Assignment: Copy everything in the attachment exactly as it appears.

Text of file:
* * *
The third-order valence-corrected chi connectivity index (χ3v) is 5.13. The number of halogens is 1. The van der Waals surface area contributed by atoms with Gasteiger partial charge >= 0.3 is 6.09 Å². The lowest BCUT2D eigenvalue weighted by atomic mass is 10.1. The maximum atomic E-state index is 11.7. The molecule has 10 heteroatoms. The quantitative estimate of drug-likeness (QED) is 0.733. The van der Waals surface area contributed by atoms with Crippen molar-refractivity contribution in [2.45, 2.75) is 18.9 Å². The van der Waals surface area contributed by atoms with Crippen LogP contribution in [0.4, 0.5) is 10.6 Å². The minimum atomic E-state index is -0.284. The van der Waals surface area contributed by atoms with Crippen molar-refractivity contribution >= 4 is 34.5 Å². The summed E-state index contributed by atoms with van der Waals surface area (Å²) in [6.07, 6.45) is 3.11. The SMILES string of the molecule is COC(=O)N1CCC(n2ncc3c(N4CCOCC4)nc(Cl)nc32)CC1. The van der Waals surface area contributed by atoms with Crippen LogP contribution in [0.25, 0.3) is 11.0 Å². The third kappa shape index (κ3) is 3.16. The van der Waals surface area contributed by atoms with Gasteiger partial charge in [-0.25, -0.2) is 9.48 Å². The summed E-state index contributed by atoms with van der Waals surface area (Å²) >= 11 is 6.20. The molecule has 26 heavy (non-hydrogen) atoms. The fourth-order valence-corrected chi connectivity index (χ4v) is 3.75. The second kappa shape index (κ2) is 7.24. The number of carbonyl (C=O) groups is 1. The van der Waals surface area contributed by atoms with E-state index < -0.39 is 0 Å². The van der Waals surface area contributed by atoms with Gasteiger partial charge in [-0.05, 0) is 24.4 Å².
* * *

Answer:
The third-order valence-corrected chi connectivity index (χ3v) is 5.13. The number of halogens is 1. The van der Waals surface area contributed by atoms with Gasteiger partial charge >= 0.3 is 6.09 Å². The lowest BCUT2D eigenvalue weighted by atomic mass is 10.1. The maximum atomic E-state index is 11.7. The molecule has 10 heteroatoms. The quantitative estimate of drug-likeness (QED) is 0.733. The van der Waals surface area contributed by atoms with Crippen molar-refractivity contribution in [2.45, 2.75) is 18.9 Å². The van der Waals surface area contributed by atoms with Crippen LogP contribution in [0.4, 0.5) is 10.6 Å². The minimum atomic E-state index is -0.284. The van der Waals surface area contributed by atoms with Crippen molar-refractivity contribution >= 4 is 34.5 Å². The summed E-state index contributed by atoms with van der Waals surface area (Å²) in [6.07, 6.45) is 3.11. The SMILES string of the molecule is COC(=O)N1CCC(n2ncc3c(N4CCOCC4)nc(Cl)nc32)CC1. The van der Waals surface area contributed by atoms with Crippen LogP contribution in [0.25, 0.3) is 11.0 Å². The third kappa shape index (κ3) is 3.16. The van der Waals surface area contributed by atoms with Gasteiger partial charge in [-0.25, -0.2) is 9.48 Å². The summed E-state index contributed by atoms with van der Waals surface area (Å²) >= 11 is 6.20. The molecule has 26 heavy (non-hydrogen) atoms. The fourth-order valence-corrected chi connectivity index (χ4v) is 3.75. The second kappa shape index (κ2) is 7.24. The number of carbonyl (C=O) groups is 1. The van der Waals surface area contributed by atoms with E-state index < -0.39 is 0 Å². The van der Waals surface area contributed by atoms with Gasteiger partial charge in [-0.05, 0) is 24.4 Å².